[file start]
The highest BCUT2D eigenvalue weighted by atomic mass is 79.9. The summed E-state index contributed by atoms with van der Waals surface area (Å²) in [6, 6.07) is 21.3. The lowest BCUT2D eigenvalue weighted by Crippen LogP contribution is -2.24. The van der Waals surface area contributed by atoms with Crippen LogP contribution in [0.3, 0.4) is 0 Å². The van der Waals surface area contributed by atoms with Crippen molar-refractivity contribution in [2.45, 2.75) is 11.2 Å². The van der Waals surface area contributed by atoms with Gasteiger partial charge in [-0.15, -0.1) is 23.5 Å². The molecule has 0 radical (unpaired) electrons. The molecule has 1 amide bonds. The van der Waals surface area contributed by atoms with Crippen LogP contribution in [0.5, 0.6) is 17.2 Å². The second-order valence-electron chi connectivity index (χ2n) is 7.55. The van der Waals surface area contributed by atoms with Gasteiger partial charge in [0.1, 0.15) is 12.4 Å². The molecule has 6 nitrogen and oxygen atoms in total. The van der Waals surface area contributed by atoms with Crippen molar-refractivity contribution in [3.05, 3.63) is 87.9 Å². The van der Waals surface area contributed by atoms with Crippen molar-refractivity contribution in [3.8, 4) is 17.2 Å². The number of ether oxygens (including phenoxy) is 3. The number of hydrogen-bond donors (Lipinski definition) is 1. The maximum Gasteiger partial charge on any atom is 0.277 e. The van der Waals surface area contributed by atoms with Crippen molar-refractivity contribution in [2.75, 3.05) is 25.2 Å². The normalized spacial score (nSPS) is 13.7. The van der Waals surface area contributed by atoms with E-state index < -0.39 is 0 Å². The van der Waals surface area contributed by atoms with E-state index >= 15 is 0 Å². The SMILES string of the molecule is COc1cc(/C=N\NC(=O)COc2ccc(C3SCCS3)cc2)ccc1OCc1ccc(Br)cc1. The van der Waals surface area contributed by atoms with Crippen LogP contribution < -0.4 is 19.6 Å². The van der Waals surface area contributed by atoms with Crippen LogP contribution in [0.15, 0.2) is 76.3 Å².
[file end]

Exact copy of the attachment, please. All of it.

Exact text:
The highest BCUT2D eigenvalue weighted by atomic mass is 79.9. The summed E-state index contributed by atoms with van der Waals surface area (Å²) in [6, 6.07) is 21.3. The lowest BCUT2D eigenvalue weighted by Crippen LogP contribution is -2.24. The van der Waals surface area contributed by atoms with Crippen LogP contribution in [0.3, 0.4) is 0 Å². The van der Waals surface area contributed by atoms with Crippen molar-refractivity contribution in [2.45, 2.75) is 11.2 Å². The van der Waals surface area contributed by atoms with Gasteiger partial charge in [-0.15, -0.1) is 23.5 Å². The molecule has 0 radical (unpaired) electrons. The molecule has 1 amide bonds. The van der Waals surface area contributed by atoms with Crippen LogP contribution in [0.5, 0.6) is 17.2 Å². The second-order valence-electron chi connectivity index (χ2n) is 7.55. The van der Waals surface area contributed by atoms with Gasteiger partial charge in [0.1, 0.15) is 12.4 Å². The molecule has 6 nitrogen and oxygen atoms in total. The van der Waals surface area contributed by atoms with Crippen molar-refractivity contribution in [3.05, 3.63) is 87.9 Å². The van der Waals surface area contributed by atoms with Crippen molar-refractivity contribution in [3.8, 4) is 17.2 Å². The number of ether oxygens (including phenoxy) is 3. The number of hydrogen-bond donors (Lipinski definition) is 1. The maximum Gasteiger partial charge on any atom is 0.277 e. The van der Waals surface area contributed by atoms with Crippen molar-refractivity contribution in [2.75, 3.05) is 25.2 Å². The normalized spacial score (nSPS) is 13.7. The van der Waals surface area contributed by atoms with E-state index < -0.39 is 0 Å². The van der Waals surface area contributed by atoms with E-state index >= 15 is 0 Å². The SMILES string of the molecule is COc1cc(/C=N\NC(=O)COc2ccc(C3SCCS3)cc2)ccc1OCc1ccc(Br)cc1. The van der Waals surface area contributed by atoms with Crippen LogP contribution < -0.4 is 19.6 Å². The van der Waals surface area contributed by atoms with Crippen LogP contribution in [0.15, 0.2) is 76.3 Å².